Rules Violation 2
Situation No. 4 in the story read:
"Your opponent uses a bottle cap as a tee."
We said, "Yes", this was allowed. Not so. Pebblepete in a comment on this blog was one of the readers who protested our answer. Warren Simmons in Scottsdale was another. Warren, a Golf Digest course rating panelist, longtime USGA committeeman and former Chair of the Colorado Golf Association, rightly points out that the definition of "tee", on which the rule rests, came in 2004. The change outlawed, among other things, the use of a pencil as a tee, which Chi Chi Rodriguez had made famous. Warren cites the definition:
"A tee is a device designed to raise a ball off the ground" from the Definition your incorrect answer references). So far as I know, a bottle cap is not designed to do that (it is designed to keep liquid in a bottle). When the definition of a "tee" was added to the Rules book in 2004, teeing up a ball on a pencil was no longer permitted, for the same reason. Use of a bottle cap went out that same year.
Rule 11-1, after saying one may hit a tee shot off of the teeing ground, "a tee placed in or on the surface of the teeing ground, or sand or other natural substance placed on the surface of the teeing ground," goes on to say:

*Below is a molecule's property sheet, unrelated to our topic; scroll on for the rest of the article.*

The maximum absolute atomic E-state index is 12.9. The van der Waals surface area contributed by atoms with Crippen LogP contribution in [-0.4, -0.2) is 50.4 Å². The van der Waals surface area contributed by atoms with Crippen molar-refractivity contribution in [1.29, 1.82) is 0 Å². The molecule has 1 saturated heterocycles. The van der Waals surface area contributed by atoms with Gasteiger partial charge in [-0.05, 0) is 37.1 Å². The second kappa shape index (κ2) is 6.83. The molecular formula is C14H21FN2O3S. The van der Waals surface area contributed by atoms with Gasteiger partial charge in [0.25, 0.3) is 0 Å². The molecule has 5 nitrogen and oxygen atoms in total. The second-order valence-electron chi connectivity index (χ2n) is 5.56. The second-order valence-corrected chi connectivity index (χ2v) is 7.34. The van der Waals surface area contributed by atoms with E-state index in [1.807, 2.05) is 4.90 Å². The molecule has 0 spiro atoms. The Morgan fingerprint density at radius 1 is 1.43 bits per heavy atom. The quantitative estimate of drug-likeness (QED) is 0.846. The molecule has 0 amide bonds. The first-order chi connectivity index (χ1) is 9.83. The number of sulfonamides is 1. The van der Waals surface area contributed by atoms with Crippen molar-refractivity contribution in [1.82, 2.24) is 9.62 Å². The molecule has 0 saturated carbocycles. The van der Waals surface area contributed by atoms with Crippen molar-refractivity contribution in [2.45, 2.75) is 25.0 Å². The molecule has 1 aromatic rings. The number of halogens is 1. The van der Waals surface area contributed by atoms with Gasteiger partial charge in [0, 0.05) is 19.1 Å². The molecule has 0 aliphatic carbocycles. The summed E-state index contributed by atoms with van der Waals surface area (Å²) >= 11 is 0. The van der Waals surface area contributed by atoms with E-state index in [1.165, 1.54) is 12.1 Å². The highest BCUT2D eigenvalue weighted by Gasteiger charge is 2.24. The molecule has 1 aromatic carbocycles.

In teeing, if a player uses a non-conforming tee or > any other object to raise the ball off the ground, he is disqualified.
Several others of you wrote in about this situation, but only Warren referenced the 2004 change. In short, it was the designed to raise a ball off the ground clause in the definition and the *any other object *clause in the rule that proved us wrong. A call to the USGA rules department confirmed Warren's ruling.
I talked to a couple people who know the rules very well who were confused by this one, too. They remember Chi Chi's use of the pencil, but don't remember the 2004 change.
Thanks, Warren, and all of you who pointed this out.
One--well, me--can question the penalty, however. This merits disqualification but it's okay to play in six hours ?
Warren also questioned our answer to situation No. 8, wherein we "allowed" the use of a hat to mark the position of a lifted ball. But he cut us a bit of slack.
I haven't checked with the USGA, but that's really stretching the Note to Rule 20-1, which suggests that "the position of a ball to be lifted should be marked by placing a ball marker, a small coin or other similar object immediately behind the ball." A hat is hardly "a small coin or other similar object." Decision 20-1/16 discourages, but allows use of a tee, loose impediment or toe of a club. Using a hat, jacket or golf bag would be pushing the envelope a bit far in my opinion. On the other hand, if there is some distinctive feature of the hat that clearly identifies the spot from which the ball is lifted (a button on the edge, the seam in the back, etc.), then I suppose the hat may be used to mark its position.